For couples celebrating their wedding at Escot in normal times, Spring at Escot Park provides a fantastic backdrop for photography, in particular the wonderful swathes of yellow buttercups in front of the house.
But encouraging wild flowers is an art in itself. Here’s why.
Escot Park has been permanent pasture for many years and is not artificially fertilized or sprayed. The older varieties of grasses support large numbers of insects, and below ground worms (and moles!) thrive, which in turn improves the soil structure. Within this mix, wild flowers – often seen by farmers as weeds, have over many decades covered the fields.
During April and May the park turns yellow with buttercups and dandelions, then white with floating seeds before eventually returning to a variety of flowering grasses with a beauty all of their own. The grass is mown just once a year, usually for hay.
This is in sharp contrast to commercial grass fields sown with a quick growing single variety of seed, top dressed with nitrogen and phosphates, which results in a monoculture, producing three cuts a year. These ‘deserts’ are devoid of biodiversity and dangerous for ground nesting birds. Nests are often mown over and chicks if they do hatch often starve due to lack of insects.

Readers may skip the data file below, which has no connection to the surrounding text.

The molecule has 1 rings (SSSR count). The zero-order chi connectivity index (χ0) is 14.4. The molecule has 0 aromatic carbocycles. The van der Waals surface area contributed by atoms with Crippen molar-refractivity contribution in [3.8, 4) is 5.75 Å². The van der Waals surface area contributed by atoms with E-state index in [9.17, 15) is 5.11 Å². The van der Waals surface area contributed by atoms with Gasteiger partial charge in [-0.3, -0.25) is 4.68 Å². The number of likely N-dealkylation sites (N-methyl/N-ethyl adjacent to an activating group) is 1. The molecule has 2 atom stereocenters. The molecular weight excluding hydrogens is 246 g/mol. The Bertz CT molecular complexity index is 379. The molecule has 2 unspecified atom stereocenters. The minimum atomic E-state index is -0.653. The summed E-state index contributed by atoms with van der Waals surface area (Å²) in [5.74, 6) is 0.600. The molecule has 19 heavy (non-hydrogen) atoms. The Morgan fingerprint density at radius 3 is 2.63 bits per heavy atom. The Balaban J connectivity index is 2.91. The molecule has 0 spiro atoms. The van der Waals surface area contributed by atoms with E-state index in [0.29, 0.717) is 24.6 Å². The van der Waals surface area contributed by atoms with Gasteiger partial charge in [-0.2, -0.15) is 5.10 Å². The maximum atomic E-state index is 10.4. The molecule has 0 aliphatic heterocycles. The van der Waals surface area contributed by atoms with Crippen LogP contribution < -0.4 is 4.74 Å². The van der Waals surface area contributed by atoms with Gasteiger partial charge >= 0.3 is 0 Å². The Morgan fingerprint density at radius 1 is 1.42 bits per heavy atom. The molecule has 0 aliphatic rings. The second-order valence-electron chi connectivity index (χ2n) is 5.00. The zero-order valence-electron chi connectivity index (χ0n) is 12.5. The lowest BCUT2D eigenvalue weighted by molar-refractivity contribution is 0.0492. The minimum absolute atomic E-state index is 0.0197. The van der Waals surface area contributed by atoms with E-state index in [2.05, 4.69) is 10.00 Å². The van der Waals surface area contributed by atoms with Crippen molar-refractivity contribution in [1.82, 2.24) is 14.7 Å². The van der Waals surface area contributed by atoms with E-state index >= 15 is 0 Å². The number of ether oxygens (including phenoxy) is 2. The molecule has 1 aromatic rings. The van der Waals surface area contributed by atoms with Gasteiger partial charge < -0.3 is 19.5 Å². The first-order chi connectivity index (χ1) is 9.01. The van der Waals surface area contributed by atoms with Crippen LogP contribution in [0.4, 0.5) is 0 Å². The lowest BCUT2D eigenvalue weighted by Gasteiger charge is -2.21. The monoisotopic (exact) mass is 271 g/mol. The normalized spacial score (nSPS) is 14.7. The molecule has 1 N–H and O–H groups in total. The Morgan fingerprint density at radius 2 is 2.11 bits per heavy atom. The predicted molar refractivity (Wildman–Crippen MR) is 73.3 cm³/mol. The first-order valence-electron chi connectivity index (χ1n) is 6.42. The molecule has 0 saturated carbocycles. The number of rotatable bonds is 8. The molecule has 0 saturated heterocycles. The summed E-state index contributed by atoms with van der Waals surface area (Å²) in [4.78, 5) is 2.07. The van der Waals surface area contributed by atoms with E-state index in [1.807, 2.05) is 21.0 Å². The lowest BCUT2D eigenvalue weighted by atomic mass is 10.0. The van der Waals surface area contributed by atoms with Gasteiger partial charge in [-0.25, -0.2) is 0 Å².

Planting field margins with wild flowers is time consuming and expensive. New seed cannot compete with established grass and will not survive if the soil is too ‘rich’.
At Escot we have selected a few areas of unfertile ground where we have removed grass using a digger and are attempting to establish a variety of wild flowers without compromising the integrity of the historic landscape. In doing so we hope to support and boost butterfly and pollinator numbers.
Please remember that grass is a crop, whether grazed or cut.